In fact, studies show that professionals who pursue AWS certification are faster, more productive troubleshooters than non-certified employees. For research and development IT teams, the AWS certifications held by their members translate into powerful advantages. These certifications unlock the ability to harness AWS’s cloud capabilities for driving innovation, efficiency, and cost-effectiveness in data-driven processes.

Meet RCH’s Certified AWS Experts: Your Key to Advanced Proficiency

At RCH, we’re proud to prioritize professional and technical skill development across our team, and proudly recognize our AWS-certified professionals:

  • Mohammad Taaha, AWS Solutions Architect Professional
  • Yogesh Phulke, AWS Solutions Architect Professional
  • Michael Moore, AWS DevOps Engineering Professional
  • Abdul Samad, AWS Solutions Architect Associate
  • Baris Bilgin, AWS Solutions Architect Associate
  • Isaac Adanyeguh, AWS Solutions Architect Associate
  • Matthew Jaeger, AWS Cloud Practitioner & SysOps Administrator
  • Lyndsay Frank, AWS Cloud Practitioner
  • Dennis Runner, AWS Cloud Practitioner
  • Burcu Dikeç, AWS Cloud Practitioner

When you partner with RCH and our AWS-certified experts, you gain access to technical knowledge and tap into a wealth of experience, innovation, and problem-solving capabilities. Advanced proficiency in AWS certifications means that our team can tackle even the most complex Cloud challenges with confidence and precision.

Our certified AWS experts don’t just deploy Cloud solutions; they architect them with your unique business needs in mind. They optimize for efficiency, scalability, and cost-effectiveness, ensuring your Cloud strategy aligns seamlessly with your organizational goals, including many of the following needs:

  • Creating extensive solutions for AWS EC2 with multiple frameworks (EBS, ELB, SSL, Security Groups and IAM), as well as RDS, CloudFormation, Route 53, CloudWatch, CloudFront, CloudTrail, S3, Glue, and Direct Connect.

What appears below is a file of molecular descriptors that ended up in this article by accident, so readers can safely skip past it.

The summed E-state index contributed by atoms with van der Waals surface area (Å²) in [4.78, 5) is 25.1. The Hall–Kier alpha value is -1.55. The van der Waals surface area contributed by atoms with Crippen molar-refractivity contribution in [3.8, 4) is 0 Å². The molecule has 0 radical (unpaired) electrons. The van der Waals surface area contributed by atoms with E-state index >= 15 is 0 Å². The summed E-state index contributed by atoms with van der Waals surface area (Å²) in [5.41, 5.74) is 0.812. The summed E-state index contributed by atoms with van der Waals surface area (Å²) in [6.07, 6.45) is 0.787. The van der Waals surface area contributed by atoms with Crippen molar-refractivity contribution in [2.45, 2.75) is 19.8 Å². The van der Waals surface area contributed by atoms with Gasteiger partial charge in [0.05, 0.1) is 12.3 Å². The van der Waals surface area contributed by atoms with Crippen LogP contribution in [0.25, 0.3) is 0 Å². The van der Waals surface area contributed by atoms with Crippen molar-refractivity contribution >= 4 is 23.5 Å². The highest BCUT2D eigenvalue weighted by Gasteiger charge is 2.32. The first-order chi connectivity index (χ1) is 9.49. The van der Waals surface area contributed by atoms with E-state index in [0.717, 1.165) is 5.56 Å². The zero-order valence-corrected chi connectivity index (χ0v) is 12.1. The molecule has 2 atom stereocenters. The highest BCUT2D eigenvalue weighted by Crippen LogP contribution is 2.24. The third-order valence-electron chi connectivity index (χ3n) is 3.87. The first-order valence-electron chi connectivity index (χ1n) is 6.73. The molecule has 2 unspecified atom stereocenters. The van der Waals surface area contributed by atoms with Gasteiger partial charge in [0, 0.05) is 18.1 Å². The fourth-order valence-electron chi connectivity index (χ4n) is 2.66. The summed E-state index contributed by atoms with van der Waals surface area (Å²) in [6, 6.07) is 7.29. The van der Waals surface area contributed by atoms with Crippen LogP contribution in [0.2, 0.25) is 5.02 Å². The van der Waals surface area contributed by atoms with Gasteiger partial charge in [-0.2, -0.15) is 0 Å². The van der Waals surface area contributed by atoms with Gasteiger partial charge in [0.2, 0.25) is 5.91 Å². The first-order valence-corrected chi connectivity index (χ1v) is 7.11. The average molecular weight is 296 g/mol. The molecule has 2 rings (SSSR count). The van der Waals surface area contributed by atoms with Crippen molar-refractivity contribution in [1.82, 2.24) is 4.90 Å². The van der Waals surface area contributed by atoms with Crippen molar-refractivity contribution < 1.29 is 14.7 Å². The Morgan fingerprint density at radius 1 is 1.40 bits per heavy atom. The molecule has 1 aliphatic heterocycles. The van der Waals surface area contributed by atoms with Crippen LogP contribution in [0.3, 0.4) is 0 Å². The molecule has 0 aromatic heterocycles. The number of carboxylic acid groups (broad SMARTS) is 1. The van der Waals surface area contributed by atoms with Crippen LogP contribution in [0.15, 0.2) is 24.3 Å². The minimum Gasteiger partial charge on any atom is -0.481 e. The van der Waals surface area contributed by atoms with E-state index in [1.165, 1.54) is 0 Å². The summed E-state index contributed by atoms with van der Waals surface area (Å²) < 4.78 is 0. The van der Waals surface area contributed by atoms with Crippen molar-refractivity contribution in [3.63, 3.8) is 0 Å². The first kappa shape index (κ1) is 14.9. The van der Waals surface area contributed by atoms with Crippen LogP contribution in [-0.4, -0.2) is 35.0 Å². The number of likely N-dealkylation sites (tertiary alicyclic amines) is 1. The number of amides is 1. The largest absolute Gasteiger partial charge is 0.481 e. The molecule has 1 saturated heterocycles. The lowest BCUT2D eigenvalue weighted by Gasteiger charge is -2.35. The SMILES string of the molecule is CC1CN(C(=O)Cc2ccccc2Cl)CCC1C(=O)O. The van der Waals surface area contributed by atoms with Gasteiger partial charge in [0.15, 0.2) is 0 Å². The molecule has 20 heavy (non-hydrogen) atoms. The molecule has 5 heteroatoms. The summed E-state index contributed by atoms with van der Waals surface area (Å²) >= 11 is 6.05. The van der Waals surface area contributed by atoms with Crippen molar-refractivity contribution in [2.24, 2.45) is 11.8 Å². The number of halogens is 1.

• Deploying high-performance computing (HPC) clusters on AWS using Parallel Cluster running the SGE scheduler
  • Automating operational tasks, including software configuration, server scaling and deployments, and database setups in multiple AWS Cloud environments using modern application and configuration management tools (e.g., CloudFormation and Ansible).
  • Working closely with clients to design networks, systems, and storage environments that effectively reflect their business needs, security, and service level requirements.
  • Architecting and migrating data from on-premises solutions (Isilon) to AWS (S3 & Glacier) using industry-standard tools (Storage Gateway, Snowball, CLI tools, Datasync, among others).
  • Designing and deploying plans to remediate accounts affected by IP overlap 

All of these tasks have boosted the efficiency of data-oriented processes for clients and made them better able to capitalize on new technologies and workflows.

The Value of Working with AWS Certified Partners 

In an era where data and technology are the cornerstones of success, working with a partner who embodies advanced proficiency in AWS is not just a strategic choice—it’s a game-changing move. At RCH Solutions, we leverage the power of AWS certifications to propel your organization toward unparalleled success in the cloud landscape.

Learn how RCH can support your Cloud strategy, or CloudOps needs today. 


Building Data Pipelines for Genomics

Create cutting-edge data architecture for highly specialized Life Sciences